People who like food and people who love food are divided not by means or geography, but by decisions.
I’ve served shepherd’s pie at a homeless shelter and watched a man with no shoes taste its flavors with his eyes closed.
I’ve sat across a table from people with millions of dollars and watched them hastily backhoe ahi tuna into their mouths. Civilizations with nothing spend most of their money on ingredients that they slave over for hours, while people with mountains of disposable income seem to think that everything they eat should be fast and cheap. In my observation, the transition from liking food to loving it, is made up of a million little decisions. Food can be the sound of your grandmother humming over a pot of simmering beans or something that stresses you out about your evening. It can be the taste of a century-old cookie dough recipe off a wooden spoon or calories. Food can be a family operation or an industry, like oil or shipping. It can be set in front of you by the hands that seasoned it or passed to you from one window to another by someone who doesn’t know what’s in the sauce. Candle lit, or washed in neon. With the environment, or in spite of it.
Blanca Rodriguez, owner and head chef of Pimienta Bar and Bistro, has made many decisions about what food is to her.
“I never actually thought I was going to become a chef,” she told me, standing at her rustic bar, loading bottles of tequila into the shelf while she spoke. Hands busy, always working. Growing up in Guadalajara with two chefs for parents, food was always an important part of her life, but she wasn’t sure that cooking was the path for her.
“But then I started putting things together, creating recipes,” she said with a smile, remembering back to the fledgling days of her obsession. She landed a job as a chef for one of Nordstrom’s Restaurants in Seattle. “Nordstrom really gave me the opportunity to explore my chef side. They trusted me,” she said, making a jet with her hand, flying off a launch pad. “I just took off.”
She managed restaurants in five states, developed recipes wrote cookbooks. She was part of a production that many people would have had a hard time straying away from, no matter what their gut told them.
Not Blanca, though. She took a trip to Europe, exploring France, Spain and Italy, watching their chefs, tasting their food, and when she came back, she knew that she needed something different.
“ I’ve worked for a big corporation … I don’t want that production,” she said. “I want this production.” She motioned around the room of Pimienta. At the walls, covered in their reclaimed barnwood, splashed with their warm burnt orange paint. At the tables with their white linen, topped with candles. Standing there at the bar, near the window to the kitchen, we could see the whole place. Every seat.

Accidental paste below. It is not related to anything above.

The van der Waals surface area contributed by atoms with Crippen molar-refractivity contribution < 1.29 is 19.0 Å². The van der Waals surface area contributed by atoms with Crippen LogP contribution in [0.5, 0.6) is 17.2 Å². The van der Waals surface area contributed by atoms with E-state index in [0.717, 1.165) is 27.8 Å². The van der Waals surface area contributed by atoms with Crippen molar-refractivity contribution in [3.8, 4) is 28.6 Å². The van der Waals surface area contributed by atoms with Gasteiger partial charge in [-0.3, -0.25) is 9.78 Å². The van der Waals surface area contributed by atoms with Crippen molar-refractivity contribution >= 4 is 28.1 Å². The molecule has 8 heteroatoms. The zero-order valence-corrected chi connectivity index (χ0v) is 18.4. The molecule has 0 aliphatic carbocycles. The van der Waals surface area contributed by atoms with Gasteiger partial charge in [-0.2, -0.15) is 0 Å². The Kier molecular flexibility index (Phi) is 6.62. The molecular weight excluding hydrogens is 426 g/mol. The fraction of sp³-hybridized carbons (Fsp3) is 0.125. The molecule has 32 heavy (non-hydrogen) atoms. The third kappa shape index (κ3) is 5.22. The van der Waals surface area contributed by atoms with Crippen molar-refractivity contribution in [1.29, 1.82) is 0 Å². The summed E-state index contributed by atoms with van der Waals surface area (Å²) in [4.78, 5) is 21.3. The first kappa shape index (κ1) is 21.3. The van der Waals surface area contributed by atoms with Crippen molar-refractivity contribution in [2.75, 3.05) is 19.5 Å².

“ I have an opportunity to meet everybody. That’s what I like,” she said. “That’s how I have fun.”
And when Blanca is having fun, everyone is having fun. My wife and I first ate at Pimienta a few months ago after it was recommended to us by a very particular French chef. We were wary of the location when we pulled into the lot, thrown off by the gas station on one side and the beauty parlor on the other. The candlelight flickering on the tabletops got us through the doors, though, and the world outside melted into the homy ambience around us. Deep warm colors, the buzz of laughter. Food came to us rich and deep. Food with dimensions, like rooms in a museum. Carefully crafted textures, flavors, smells and colors. We had drinks and we laughed and we ate and ate and ate, and when we stumbled back through those doors into the night it was like waking up from a dream. Time had seemed relative, sensations heightened.
People who love food understand the depth of it. They respect the work that goes into it, and they appreciate its past and are excited about its future. By that definition, Rodriguez loves food. She’s poured her passions into the menu and her time into sourcing ingredients as locally and humanely as possible. She personalizes her dishes. She gets to know her customers, and, as a result, she’s built a very special place. A place that centers around good decisions. A place where food has a story and a personality. A place where she can teach people to love it.
Pimienta Bar and Bistro is located at 34029 Hoyt Road SW, Federal Way. Visit pimientabistro.com or call 253-838-2398 for more information.
Kellen Burden is a local novelist and lunch enthusiast. More of his work can be found at www.goatfederation.com.